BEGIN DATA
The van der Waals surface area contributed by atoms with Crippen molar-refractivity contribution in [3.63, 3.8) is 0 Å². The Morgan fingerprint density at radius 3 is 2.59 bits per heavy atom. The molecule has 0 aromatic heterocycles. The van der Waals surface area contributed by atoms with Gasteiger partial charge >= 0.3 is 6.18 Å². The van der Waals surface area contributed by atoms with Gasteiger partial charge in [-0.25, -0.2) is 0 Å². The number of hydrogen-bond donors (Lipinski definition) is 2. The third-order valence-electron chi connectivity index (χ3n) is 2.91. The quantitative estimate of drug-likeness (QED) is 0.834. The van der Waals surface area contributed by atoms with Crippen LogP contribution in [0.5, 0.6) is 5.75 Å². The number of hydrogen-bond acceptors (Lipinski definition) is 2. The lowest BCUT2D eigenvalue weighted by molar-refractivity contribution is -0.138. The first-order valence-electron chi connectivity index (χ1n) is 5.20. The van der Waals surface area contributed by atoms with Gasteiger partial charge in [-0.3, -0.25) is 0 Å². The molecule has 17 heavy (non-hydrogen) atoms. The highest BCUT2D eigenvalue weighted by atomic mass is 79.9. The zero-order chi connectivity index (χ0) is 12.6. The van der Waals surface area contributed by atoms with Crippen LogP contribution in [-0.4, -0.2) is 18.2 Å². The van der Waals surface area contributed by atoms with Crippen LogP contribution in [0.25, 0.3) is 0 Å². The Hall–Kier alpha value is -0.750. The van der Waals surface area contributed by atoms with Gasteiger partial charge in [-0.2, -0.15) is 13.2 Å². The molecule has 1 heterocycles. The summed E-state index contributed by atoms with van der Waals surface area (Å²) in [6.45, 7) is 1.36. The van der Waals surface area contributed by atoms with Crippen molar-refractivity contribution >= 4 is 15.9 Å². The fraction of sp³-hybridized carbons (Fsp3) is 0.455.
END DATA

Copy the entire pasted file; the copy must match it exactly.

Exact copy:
The van der Waals surface area contributed by atoms with Crippen molar-refractivity contribution in [3.63, 3.8) is 0 Å². The Morgan fingerprint density at radius 3 is 2.59 bits per heavy atom. The molecule has 0 aromatic heterocycles. The van der Waals surface area contributed by atoms with Gasteiger partial charge >= 0.3 is 6.18 Å². The van der Waals surface area contributed by atoms with Gasteiger partial charge in [-0.25, -0.2) is 0 Å². The number of hydrogen-bond donors (Lipinski definition) is 2. The third-order valence-electron chi connectivity index (χ3n) is 2.91. The quantitative estimate of drug-likeness (QED) is 0.834. The van der Waals surface area contributed by atoms with Crippen LogP contribution in [0.5, 0.6) is 5.75 Å². The number of hydrogen-bond acceptors (Lipinski definition) is 2. The lowest BCUT2D eigenvalue weighted by molar-refractivity contribution is -0.138. The first-order valence-electron chi connectivity index (χ1n) is 5.20. The van der Waals surface area contributed by atoms with Gasteiger partial charge in [-0.3, -0.25) is 0 Å². The molecule has 17 heavy (non-hydrogen) atoms. The highest BCUT2D eigenvalue weighted by atomic mass is 79.9. The zero-order chi connectivity index (χ0) is 12.6. The van der Waals surface area contributed by atoms with Crippen LogP contribution in [-0.4, -0.2) is 18.2 Å². The van der Waals surface area contributed by atoms with Crippen LogP contribution in [0.25, 0.3) is 0 Å². The Hall–Kier alpha value is -0.750. The van der Waals surface area contributed by atoms with Gasteiger partial charge in [-0.2, -0.15) is 13.2 Å². The molecule has 1 heterocycles. The summed E-state index contributed by atoms with van der Waals surface area (Å²) in [6.45, 7) is 1.36. The van der Waals surface area contributed by atoms with Crippen molar-refractivity contribution >= 4 is 15.9 Å². The fraction of sp³-hybridized carbons (Fsp3) is 0.455.